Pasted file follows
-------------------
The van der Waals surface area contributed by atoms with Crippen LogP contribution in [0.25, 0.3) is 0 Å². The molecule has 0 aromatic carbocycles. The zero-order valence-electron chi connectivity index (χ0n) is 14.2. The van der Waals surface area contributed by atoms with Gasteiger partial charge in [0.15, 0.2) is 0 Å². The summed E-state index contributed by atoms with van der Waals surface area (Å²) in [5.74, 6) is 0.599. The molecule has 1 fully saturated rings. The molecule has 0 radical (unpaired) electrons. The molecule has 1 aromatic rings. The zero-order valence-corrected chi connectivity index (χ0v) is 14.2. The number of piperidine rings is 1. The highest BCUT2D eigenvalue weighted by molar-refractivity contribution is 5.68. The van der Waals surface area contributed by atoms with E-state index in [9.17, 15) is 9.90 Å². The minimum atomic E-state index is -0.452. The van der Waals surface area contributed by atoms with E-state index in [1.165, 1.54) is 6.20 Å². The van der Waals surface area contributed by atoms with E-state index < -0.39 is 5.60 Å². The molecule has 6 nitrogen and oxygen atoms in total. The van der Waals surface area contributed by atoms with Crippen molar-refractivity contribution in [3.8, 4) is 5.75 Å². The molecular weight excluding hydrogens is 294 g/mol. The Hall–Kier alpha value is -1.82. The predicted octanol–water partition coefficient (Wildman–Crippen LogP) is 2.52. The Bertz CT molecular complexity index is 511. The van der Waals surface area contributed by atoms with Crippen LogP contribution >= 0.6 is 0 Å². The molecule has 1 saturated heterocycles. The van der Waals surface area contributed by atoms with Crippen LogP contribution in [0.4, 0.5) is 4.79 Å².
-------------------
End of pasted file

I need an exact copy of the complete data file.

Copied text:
The van der Waals surface area contributed by atoms with Crippen LogP contribution in [0.25, 0.3) is 0 Å². The molecule has 0 aromatic carbocycles. The zero-order valence-electron chi connectivity index (χ0n) is 14.2. The van der Waals surface area contributed by atoms with Gasteiger partial charge in [0.15, 0.2) is 0 Å². The summed E-state index contributed by atoms with van der Waals surface area (Å²) in [5.74, 6) is 0.599. The molecule has 1 fully saturated rings. The molecule has 0 radical (unpaired) electrons. The molecule has 1 aromatic rings. The zero-order valence-corrected chi connectivity index (χ0v) is 14.2. The number of piperidine rings is 1. The highest BCUT2D eigenvalue weighted by molar-refractivity contribution is 5.68. The van der Waals surface area contributed by atoms with E-state index in [9.17, 15) is 9.90 Å². The minimum atomic E-state index is -0.452. The van der Waals surface area contributed by atoms with E-state index in [1.165, 1.54) is 6.20 Å². The van der Waals surface area contributed by atoms with E-state index < -0.39 is 5.60 Å². The molecule has 6 nitrogen and oxygen atoms in total. The van der Waals surface area contributed by atoms with Crippen molar-refractivity contribution in [3.8, 4) is 5.75 Å². The molecular weight excluding hydrogens is 294 g/mol. The Hall–Kier alpha value is -1.82. The predicted octanol–water partition coefficient (Wildman–Crippen LogP) is 2.52. The Bertz CT molecular complexity index is 511. The van der Waals surface area contributed by atoms with Crippen LogP contribution >= 0.6 is 0 Å². The molecule has 1 saturated heterocycles. The van der Waals surface area contributed by atoms with Crippen LogP contribution in [0.4, 0.5) is 4.79 Å².